4. M. Villaine, inventor of a special design for a submarine boat, intended to be employed in gold-mining under water, was present by invitation, and on his behalf Mr. Nuttall explained the design.
It was represented that an iron boat on this principle, 26ft. long by 7ft. in diameter, is capable of containing three men at work for six hours at the bottom, without communicating at the surface. Provision is made for propelling the boat under water. The interior of the boat is divided into compartments, namely, a ballast chamber, a place for working in, airtight compartments containing air compressed to six atmospheres, and a space into which water is admitted to sink the boat, the water being afterwards used to wash the metallic ore, there being a sluice 30ft. long in the boat. There is also an open space for allowing communication between the two ends of the vessel, and there are pipes and cocks for regulating the air, and chemical means are taken for renovating it. Provision is made for those inside to move the boat ahead or astern on the bottom, for maintaining the equilibrium of the boat, and for fixing it upon an angle of 45° or 50° if required. The mode of working it is as follows:—The boat being brought to the scene of operations, those intending to descend get into her through a man-hole. When a sufficient quantity of air has been accumulated in the reservoirs, the man-hole and air-funnels are hermetically closed, and sufficient water is then admitted to sink the boat. Once on the bottom, the compressed air is allowed to rush into the working chamber, upon which the bottom of the boat, an iron door of eight superficial feet, is opened, and work is commenced. The vessel is again brought to the surface by discharging the water taken in.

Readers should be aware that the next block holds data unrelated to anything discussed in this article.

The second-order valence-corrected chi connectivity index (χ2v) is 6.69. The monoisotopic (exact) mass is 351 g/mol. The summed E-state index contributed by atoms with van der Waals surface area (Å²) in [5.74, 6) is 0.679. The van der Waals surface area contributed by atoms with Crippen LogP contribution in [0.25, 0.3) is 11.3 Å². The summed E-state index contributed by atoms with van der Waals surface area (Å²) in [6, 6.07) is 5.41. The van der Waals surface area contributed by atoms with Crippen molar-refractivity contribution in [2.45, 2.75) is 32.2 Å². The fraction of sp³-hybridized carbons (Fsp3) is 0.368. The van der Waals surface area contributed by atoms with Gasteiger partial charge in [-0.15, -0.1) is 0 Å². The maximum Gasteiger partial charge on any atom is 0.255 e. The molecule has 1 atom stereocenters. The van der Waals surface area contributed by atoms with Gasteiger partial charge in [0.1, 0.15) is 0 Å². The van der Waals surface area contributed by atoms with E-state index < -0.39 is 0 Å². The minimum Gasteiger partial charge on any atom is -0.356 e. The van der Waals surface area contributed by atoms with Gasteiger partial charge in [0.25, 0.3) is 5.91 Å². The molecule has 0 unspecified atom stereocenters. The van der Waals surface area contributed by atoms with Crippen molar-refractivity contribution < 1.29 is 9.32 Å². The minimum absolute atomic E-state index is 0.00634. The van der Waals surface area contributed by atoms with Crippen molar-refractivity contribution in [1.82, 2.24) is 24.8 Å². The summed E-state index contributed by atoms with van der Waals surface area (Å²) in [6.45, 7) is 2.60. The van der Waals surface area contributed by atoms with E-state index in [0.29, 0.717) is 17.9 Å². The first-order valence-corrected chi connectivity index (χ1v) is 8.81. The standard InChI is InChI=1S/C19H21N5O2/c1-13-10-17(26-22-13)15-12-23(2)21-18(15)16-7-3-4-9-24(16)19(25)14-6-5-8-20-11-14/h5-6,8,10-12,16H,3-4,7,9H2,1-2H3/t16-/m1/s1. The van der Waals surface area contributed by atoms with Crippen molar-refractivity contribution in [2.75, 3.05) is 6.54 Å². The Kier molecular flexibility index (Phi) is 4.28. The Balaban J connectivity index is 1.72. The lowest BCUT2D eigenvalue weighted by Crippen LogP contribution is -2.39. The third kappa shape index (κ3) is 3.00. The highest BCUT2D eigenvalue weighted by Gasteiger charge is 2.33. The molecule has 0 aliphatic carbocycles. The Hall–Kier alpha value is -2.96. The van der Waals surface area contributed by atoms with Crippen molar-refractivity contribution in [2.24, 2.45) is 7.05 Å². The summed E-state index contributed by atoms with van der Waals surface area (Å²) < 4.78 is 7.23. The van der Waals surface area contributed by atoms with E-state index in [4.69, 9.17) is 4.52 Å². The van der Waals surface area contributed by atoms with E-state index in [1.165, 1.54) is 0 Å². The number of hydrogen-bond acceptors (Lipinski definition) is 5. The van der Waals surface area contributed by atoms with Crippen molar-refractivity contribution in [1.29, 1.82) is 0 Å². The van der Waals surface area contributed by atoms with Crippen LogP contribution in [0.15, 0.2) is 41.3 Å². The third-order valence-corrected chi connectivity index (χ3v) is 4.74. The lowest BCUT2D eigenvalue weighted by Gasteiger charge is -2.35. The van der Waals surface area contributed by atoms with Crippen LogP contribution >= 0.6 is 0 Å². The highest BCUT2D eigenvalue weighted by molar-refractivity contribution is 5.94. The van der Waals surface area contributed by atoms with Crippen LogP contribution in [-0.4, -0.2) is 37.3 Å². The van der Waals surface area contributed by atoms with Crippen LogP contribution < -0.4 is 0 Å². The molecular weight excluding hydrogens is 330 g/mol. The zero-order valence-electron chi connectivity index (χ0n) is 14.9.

A short conversation ensued on the merits of the invention and the feasibility of working such a boat in the rapid current of the Clutha.